Today, in Sonoma County and across the country, postal carriers will make their rounds, walking and driving thousands of miles to deliver magazines, packages, bills, solicitations, even a few letters.

Six months from now, with or without congressional approval, the U.S. Postal Service says it will stop Saturday mail deliveries.

They will be missed, just as milk delivered to the doorstep and 50-cent gasoline are missed.

But times change, and the Postal Service must change to keep up with the times — and to stay in business.

Congress, customers and postal employee unions can stand in the way of change, but they can't hide the staggering losses that threaten the Postal Service, an agency older than the United States itself, with insolvency.

Since 2007, first-class mail volume has declined by 37 percent reflecting a shift from mailing checks to paying bills online and from letters to email and text messages. Despite regular rate increases, postal revenue has fallen 13 percent, and even aggressive cost-cutting hasn't been enough to make up the difference.

The Postal Service lost almost $30 billion over the past three years. Last fall, it defaulted on an $11.1 billion loan, and it's presently losing money at a rate of $25 million a day, with annual losses projected to reach $20 billion by 2016.

Working out this mess will take a lot more than ending Saturday mail delivery.

Still, it's a first step, offering savings up to $3 billion a year in fuel and staffing costs.

It also serves a larger goal: Maintaining universal mail delivery.

Overnight delivery and broadband Internet service have yet to reach many far-flung corners of America. With few people and long distances to major population centers, rural areas are of little interest to many private companies.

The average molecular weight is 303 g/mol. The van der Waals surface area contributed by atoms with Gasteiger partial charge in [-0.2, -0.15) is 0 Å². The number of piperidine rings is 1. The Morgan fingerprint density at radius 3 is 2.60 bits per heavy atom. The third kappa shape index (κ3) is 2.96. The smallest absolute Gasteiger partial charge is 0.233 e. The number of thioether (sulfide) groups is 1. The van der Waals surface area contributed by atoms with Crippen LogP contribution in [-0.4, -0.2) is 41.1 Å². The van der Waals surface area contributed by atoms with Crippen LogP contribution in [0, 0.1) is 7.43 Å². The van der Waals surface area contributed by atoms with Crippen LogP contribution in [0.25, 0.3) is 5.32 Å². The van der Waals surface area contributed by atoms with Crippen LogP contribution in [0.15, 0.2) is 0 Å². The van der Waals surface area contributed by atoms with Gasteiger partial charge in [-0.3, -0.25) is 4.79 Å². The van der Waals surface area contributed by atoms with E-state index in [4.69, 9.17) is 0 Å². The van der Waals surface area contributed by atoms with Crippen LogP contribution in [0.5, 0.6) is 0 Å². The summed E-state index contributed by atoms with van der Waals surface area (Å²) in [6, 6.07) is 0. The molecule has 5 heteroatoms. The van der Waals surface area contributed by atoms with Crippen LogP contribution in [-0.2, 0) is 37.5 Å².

For small towns and other lightly populated areas, snail mail remains a vital link to the rest of the world.

It needs to be protected, but there's plenty of places to save money if the Postal Service can get past its major barriers — customers who want more services but object to higher rates and employees who hang on to excessive benefits including protection from layoffs.

No obstacle is bigger than Congress, which retained the ability to micromanage the Postal Service even after it became an independent agency, required to subsist on its revenue. As losses mounted, Congress ignored pleas to free postal officials from restrictions on rates and mandates including six-day service.

Postal officials say a loophole in a stopgap measure funding federal agencies allows them to halt Saturday mail delivery. Post offices will remain open, and packages will still be delivered, a nod to rising revenue from e-commerce.

Congress still could require Saturday delivery. Doing so would ignore polls showing overwhelming public support for five-day delivery if it saves money. It also would undermine one of the most common refrains in politics: that government must live within its means.

The Postal Service wants to take a step in that direction. Congress needs to get out of the way.